Anti-capitalists assert that capitalism is violent. They believe private property, trade, interest and profit survive only because police violence defends them and that capitalist economies need war to expand [6]. They may use the term “structural violence” to describe the systematic ways in which a given social structure or institution kills people slowly by preventing them from meeting their basic needs, for example the deaths caused by diseases because of lack of medicine [7]. Free market supporters argue that it is violently enforced state laws intervening in markets – state capitalism – which cause many of the problems anti-capitalists attribute to structural violence [8].

Frantz Fanon critiqued the violence of colonialism and wrote about the counter violence of the “colonized victims [9] [10]”. Throughout history, most religions and individuals like Mahatma Gandhi have preached that humans are capable of eliminating individual violence and organizing societies through purely nonviolent means. Gandhi himself once wrote: “A society organized and run on the basis of complete non-violence would be the purest anarchy [11].” Modern political ideologies which espouse similar views include pacifist varieties of voluntarism, mutualism, anarchism and libertarianism.

Beyond these efforts to explain the violence, it is worth stepping back and considering the relationship between violence and democracy. In Politics as a Vocation, Max Weber reminds us that the state is that entity that which successfully claims a ‘monopoly on the legitimate use of violence’. The key to his definition are the twin notions of monopoly and legitimacy [12].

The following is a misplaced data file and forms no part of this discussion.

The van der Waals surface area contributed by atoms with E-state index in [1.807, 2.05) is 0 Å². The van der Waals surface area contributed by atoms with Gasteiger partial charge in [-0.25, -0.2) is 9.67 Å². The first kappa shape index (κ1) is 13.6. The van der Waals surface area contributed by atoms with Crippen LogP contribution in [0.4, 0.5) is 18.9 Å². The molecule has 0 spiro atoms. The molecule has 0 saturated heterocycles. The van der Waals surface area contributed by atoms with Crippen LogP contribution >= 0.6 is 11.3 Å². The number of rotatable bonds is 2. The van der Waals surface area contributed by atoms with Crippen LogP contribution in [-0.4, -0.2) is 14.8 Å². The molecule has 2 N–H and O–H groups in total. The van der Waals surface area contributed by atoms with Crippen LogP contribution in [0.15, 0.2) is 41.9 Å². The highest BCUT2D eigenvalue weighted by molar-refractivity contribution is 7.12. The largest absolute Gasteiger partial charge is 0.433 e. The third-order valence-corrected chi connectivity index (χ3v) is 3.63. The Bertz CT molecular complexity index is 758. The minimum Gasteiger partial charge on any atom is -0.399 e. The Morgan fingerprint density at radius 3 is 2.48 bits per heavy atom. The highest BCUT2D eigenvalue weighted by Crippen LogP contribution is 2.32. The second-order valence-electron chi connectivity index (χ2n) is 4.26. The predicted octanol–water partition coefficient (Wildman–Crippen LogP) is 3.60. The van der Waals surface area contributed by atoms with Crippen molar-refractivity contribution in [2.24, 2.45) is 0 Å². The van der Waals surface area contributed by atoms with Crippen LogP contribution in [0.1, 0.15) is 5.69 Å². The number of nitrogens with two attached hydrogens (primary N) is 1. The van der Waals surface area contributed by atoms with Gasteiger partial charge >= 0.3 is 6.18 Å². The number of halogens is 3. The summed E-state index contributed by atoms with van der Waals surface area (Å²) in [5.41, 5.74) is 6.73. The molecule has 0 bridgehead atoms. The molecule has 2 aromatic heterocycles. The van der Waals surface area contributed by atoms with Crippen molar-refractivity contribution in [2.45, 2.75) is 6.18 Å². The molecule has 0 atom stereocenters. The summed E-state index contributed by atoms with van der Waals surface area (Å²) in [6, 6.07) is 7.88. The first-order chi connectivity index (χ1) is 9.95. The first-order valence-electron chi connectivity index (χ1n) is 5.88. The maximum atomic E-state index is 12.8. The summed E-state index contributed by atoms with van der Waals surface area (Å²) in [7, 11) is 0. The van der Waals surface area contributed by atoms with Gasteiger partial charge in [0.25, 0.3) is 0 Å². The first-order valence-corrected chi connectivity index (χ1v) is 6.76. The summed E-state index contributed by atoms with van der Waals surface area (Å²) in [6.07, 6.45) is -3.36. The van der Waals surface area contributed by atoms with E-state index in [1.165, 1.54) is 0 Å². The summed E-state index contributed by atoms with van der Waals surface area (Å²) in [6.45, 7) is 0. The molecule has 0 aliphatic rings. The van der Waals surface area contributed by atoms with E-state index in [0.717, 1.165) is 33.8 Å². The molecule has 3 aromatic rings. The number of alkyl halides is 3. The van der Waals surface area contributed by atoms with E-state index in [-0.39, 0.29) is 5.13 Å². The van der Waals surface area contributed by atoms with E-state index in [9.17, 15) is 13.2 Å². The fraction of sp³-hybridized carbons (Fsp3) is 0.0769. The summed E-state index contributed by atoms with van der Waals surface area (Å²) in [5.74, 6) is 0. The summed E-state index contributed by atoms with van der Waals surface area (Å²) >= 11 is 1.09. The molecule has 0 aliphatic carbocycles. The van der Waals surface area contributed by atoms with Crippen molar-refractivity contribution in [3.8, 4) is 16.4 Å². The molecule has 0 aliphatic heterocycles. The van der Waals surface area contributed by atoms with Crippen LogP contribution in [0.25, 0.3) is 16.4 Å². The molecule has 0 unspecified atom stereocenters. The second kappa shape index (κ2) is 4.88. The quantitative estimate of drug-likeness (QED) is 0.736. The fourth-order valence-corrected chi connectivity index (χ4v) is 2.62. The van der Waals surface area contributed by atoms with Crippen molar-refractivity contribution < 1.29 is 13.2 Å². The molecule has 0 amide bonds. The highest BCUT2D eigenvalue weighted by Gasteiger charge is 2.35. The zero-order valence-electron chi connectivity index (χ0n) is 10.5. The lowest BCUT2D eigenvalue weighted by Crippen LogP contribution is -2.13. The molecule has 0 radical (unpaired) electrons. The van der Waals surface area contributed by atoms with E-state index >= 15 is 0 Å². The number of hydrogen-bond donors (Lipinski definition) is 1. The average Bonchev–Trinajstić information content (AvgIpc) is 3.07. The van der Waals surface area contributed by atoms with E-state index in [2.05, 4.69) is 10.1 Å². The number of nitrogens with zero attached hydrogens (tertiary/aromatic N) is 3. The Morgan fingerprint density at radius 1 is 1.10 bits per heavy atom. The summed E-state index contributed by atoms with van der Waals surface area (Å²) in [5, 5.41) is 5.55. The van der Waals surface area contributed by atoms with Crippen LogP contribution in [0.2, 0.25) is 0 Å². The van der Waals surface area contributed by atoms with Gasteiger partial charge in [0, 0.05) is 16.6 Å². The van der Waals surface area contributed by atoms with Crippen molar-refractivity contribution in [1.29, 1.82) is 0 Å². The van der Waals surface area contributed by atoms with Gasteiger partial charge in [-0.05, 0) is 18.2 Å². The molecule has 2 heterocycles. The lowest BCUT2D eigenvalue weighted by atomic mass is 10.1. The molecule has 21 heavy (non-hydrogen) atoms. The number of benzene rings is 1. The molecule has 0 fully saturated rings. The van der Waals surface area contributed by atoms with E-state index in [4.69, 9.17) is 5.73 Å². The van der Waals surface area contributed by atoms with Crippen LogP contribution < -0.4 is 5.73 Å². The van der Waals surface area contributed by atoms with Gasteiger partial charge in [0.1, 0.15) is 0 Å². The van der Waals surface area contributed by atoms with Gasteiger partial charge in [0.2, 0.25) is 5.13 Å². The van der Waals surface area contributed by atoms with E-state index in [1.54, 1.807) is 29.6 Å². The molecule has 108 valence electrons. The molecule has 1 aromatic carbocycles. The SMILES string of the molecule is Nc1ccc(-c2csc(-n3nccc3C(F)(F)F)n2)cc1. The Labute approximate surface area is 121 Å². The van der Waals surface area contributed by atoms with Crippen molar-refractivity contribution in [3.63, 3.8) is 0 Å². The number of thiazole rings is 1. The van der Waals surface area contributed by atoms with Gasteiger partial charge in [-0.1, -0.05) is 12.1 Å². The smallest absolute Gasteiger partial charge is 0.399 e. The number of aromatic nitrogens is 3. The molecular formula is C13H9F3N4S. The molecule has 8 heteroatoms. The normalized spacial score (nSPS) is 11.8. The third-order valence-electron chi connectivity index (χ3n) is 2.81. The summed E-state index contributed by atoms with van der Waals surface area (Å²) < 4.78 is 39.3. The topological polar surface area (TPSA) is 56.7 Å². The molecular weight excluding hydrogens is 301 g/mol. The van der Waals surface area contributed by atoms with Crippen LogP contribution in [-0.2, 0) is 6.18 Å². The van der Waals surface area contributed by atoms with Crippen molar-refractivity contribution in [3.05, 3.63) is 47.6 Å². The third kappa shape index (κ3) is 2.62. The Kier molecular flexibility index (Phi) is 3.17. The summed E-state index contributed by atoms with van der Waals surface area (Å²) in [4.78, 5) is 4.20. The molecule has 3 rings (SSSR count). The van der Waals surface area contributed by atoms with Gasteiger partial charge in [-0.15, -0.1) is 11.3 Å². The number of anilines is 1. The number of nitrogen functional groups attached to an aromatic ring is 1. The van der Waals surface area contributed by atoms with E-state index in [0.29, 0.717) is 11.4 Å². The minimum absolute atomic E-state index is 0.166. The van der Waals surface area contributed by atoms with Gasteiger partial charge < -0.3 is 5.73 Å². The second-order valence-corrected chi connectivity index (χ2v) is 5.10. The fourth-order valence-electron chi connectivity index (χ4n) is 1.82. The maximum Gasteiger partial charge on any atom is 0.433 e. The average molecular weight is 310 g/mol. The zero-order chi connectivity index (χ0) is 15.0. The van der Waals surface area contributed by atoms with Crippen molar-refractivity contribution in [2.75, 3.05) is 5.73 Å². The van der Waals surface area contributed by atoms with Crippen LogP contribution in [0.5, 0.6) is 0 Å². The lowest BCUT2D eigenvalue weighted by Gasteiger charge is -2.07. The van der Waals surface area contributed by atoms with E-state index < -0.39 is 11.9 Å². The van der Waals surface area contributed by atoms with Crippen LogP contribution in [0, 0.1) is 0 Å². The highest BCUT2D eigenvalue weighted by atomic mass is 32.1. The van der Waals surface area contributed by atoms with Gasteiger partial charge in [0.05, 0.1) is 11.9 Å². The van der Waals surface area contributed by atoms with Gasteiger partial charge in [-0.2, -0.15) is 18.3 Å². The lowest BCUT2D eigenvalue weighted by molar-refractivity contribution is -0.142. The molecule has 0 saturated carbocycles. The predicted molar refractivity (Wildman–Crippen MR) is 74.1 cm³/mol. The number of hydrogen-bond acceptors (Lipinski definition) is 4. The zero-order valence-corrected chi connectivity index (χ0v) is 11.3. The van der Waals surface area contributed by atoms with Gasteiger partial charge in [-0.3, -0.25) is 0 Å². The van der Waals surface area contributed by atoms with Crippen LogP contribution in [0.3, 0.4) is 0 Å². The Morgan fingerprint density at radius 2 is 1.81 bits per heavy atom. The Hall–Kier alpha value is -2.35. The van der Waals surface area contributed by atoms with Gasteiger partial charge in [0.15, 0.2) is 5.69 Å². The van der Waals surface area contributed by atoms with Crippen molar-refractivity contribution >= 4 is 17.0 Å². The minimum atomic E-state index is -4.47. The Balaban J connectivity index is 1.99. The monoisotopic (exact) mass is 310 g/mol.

This movie did not go through these details on violence. However, when it comes to American history, violence definition should be able to cover many aspects. Violence is like an essential requirement for a democratic state. A democratic society needs free economic and private sector. Consequently, competition is an undeniable fact in democratic societies. There is not a long distance between competition and violence. In a society whose main pillar is democracy, the people are forced to secure themselves economically. In such societies, the state is not a godfather bargaining freedom with economy. American history has come all the way from violent days, whose one of its aspects is racism, to democracy. As long as people and politicians try to establish an ideal society, the violence is an inevitable affair.